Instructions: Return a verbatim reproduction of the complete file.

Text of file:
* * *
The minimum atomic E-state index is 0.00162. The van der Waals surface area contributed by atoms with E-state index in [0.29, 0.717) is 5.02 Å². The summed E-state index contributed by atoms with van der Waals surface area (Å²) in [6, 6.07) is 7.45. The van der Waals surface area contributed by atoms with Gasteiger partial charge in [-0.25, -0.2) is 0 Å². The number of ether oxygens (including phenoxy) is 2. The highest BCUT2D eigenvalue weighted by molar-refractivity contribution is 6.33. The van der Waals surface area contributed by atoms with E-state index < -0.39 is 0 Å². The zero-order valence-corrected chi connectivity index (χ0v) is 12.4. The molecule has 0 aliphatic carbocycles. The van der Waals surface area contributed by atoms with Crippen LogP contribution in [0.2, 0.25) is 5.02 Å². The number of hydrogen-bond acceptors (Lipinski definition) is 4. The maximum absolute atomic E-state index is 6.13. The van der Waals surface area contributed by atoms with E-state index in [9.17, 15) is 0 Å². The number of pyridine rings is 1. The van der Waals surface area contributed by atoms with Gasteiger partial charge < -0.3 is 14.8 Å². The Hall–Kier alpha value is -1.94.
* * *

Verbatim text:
The minimum atomic E-state index is 0.00162. The van der Waals surface area contributed by atoms with E-state index in [0.29, 0.717) is 5.02 Å². The summed E-state index contributed by atoms with van der Waals surface area (Å²) in [6, 6.07) is 7.45. The van der Waals surface area contributed by atoms with Gasteiger partial charge in [-0.25, -0.2) is 0 Å². The number of ether oxygens (including phenoxy) is 2. The highest BCUT2D eigenvalue weighted by molar-refractivity contribution is 6.33. The van der Waals surface area contributed by atoms with E-state index < -0.39 is 0 Å². The zero-order valence-corrected chi connectivity index (χ0v) is 12.4. The molecule has 0 aliphatic carbocycles. The van der Waals surface area contributed by atoms with Crippen LogP contribution in [0.2, 0.25) is 5.02 Å². The number of hydrogen-bond acceptors (Lipinski definition) is 4. The maximum absolute atomic E-state index is 6.13. The van der Waals surface area contributed by atoms with E-state index in [9.17, 15) is 0 Å². The number of pyridine rings is 1. The van der Waals surface area contributed by atoms with Gasteiger partial charge < -0.3 is 14.8 Å². The Hall–Kier alpha value is -1.94.